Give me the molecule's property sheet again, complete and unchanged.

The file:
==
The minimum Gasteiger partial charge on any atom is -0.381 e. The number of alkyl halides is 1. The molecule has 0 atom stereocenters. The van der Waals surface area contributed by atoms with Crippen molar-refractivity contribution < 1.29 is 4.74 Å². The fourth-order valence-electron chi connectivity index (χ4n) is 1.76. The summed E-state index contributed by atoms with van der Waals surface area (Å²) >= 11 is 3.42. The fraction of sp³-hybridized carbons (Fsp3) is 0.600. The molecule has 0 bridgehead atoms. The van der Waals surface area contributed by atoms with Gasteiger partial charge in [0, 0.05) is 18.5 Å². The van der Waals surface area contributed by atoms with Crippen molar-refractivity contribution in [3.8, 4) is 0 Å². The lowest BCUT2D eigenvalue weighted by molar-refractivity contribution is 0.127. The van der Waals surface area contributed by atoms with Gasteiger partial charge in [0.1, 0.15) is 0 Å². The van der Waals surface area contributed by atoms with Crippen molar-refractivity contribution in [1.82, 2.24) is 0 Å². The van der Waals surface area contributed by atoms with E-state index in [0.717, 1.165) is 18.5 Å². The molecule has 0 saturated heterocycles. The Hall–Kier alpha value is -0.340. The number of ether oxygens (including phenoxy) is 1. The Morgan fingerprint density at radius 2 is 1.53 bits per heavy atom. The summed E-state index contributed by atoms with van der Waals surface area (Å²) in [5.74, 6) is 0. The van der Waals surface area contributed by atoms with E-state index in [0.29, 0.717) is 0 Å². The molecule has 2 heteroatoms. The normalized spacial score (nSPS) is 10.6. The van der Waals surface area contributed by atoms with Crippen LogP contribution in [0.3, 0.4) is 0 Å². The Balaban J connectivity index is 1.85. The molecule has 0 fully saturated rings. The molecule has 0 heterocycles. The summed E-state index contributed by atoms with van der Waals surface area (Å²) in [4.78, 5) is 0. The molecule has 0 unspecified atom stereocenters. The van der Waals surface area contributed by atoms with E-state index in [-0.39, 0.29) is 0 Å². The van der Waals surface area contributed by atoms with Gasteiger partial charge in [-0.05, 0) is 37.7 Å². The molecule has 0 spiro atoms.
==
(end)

The minimum Gasteiger partial charge on any atom is -0.381 e. The number of alkyl halides is 1. The molecule has 0 atom stereocenters. The van der Waals surface area contributed by atoms with Crippen molar-refractivity contribution < 1.29 is 4.74 Å². The fourth-order valence-electron chi connectivity index (χ4n) is 1.76. The summed E-state index contributed by atoms with van der Waals surface area (Å²) >= 11 is 3.42. The fraction of sp³-hybridized carbons (Fsp3) is 0.600. The molecule has 0 bridgehead atoms. The van der Waals surface area contributed by atoms with Gasteiger partial charge in [0, 0.05) is 18.5 Å². The van der Waals surface area contributed by atoms with Crippen molar-refractivity contribution in [3.8, 4) is 0 Å². The lowest BCUT2D eigenvalue weighted by molar-refractivity contribution is 0.127. The van der Waals surface area contributed by atoms with Gasteiger partial charge in [0.1, 0.15) is 0 Å². The van der Waals surface area contributed by atoms with Crippen molar-refractivity contribution in [1.82, 2.24) is 0 Å². The van der Waals surface area contributed by atoms with E-state index in [0.717, 1.165) is 18.5 Å². The molecule has 0 saturated heterocycles. The Hall–Kier alpha value is -0.340. The number of ether oxygens (including phenoxy) is 1. The Morgan fingerprint density at radius 2 is 1.53 bits per heavy atom. The summed E-state index contributed by atoms with van der Waals surface area (Å²) in [5.74, 6) is 0. The van der Waals surface area contributed by atoms with E-state index in [0.29, 0.717) is 0 Å². The molecule has 2 heteroatoms. The normalized spacial score (nSPS) is 10.6. The van der Waals surface area contributed by atoms with Crippen LogP contribution in [0.3, 0.4) is 0 Å². The Balaban J connectivity index is 1.85. The molecule has 0 fully saturated rings. The molecule has 0 heterocycles. The summed E-state index contributed by atoms with van der Waals surface area (Å²) in [4.78, 5) is 0. The molecule has 0 unspecified atom stereocenters. The van der Waals surface area contributed by atoms with E-state index in [-0.39, 0.29) is 0 Å². The van der Waals surface area contributed by atoms with Gasteiger partial charge in [-0.05, 0) is 37.7 Å². The molecule has 0 spiro atoms.